Wall Street is not the problem

Wall Street is the result.

The problem is an economic ideology based on two assumptions. The first is that there is nothing wrong with national debt. The second is that our economy is best served by cutting taxes on the wealthy. This ideology goes by the unlikely characterization of keeping government out of our way. I will call this ideology, republican dogma.

America has a long history of fiscal conservatism. We did not spend more money then we had. We were what China is now, a creditor nation. This changed during the Reagan administration. America became a debtor nation. Republican dogmatists asserted that this was a good thing, and they haven’t questioned it since. They have only debated how much debt is too much.

America also has a long history of entrepreneurship. We became the richest nation in the history of the world because people were free to take risks and start businesses which might succeed or might fail. People could take their dreams to their parents, their banker, their own savings, to get money to start those businesses. They succeeded or failed according to whether people bought what they sold.

During the Reagan years the “trickle down theory” was added. This theory asserts that the economy grows best when those with the most money get tax cuts. The rationalization is that they will invest their excess money and create jobs.

It has taken twenty-five years for this ideology to reach its conclusion. Our national debt is now so great that we borrow money to pay the interest. The very rich have gathered up most of the money that was once taken by the government in taxes and spread among all of us through spending on roads, bridges, schools, etc.

What went wrong? Simply put, the rich are now able to pay cash for more homes than they can count, and too many of us have had to borrow more than we could pay back just to have one. The money that was supposed to trickle down, didn’t. The national debt that wasn’t supposed to matter, does.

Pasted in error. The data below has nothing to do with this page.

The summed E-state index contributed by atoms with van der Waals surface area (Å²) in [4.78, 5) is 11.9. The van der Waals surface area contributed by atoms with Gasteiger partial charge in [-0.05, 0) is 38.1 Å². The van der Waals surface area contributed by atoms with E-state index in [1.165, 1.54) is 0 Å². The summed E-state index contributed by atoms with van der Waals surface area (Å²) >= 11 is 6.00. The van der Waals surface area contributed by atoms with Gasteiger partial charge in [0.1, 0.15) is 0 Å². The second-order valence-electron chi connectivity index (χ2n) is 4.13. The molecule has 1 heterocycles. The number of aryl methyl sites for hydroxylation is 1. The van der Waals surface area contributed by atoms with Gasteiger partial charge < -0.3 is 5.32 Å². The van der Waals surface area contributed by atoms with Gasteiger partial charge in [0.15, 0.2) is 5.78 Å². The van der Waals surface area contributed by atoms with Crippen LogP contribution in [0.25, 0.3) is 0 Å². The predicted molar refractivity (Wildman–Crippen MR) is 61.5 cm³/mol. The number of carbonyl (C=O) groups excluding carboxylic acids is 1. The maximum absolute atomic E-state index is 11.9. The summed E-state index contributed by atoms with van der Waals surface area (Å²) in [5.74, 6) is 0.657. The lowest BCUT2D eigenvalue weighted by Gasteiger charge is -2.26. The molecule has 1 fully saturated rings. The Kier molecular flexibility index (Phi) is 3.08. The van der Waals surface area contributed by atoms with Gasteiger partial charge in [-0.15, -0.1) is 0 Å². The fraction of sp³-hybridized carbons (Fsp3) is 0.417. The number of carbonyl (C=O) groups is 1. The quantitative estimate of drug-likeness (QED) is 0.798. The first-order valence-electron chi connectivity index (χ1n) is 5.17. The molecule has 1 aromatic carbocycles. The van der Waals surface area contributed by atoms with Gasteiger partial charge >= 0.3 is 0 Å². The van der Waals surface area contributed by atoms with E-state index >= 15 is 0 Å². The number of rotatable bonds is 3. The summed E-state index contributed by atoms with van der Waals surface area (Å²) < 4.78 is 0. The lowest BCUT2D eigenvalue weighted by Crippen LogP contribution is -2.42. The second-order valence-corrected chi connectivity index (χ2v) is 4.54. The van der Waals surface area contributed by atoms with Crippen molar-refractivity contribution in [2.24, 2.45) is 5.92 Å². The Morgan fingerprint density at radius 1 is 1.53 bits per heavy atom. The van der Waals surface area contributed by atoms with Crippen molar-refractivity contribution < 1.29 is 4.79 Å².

What, then, of Wall Street? For the more complete account, read my post on Bernanke discovering that the economy has problems. In brief, Wall Street’s job was to grease the skids of the economy. While the rich were getting richer, the rest of us were getting poorer. We were running out of money that could be transferred to the rich. The financial community had to find ways to keep feeding the beast. They had to figure out ways to promise a high rate of return to investors while the supply of money, to draw that return from, was getting smaller. So they used leverage, derivatives, whatever they could dream up. They could not allow the republican dogma to fail.

Fail, however, it did, and they are taking the fall. You can’t make sense of nonsense.


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2 Responses to “Wall Street is not the problem”

  1. Stacey Derbinshire Says:


    I would like to put a link to your site on my blog roll if you want to do the same for mine. It would be a good way to build up both of our readerships.

    thank you.

  2. Mike Harmon Says:

    Thanks for posting the article, was certainly a great read!

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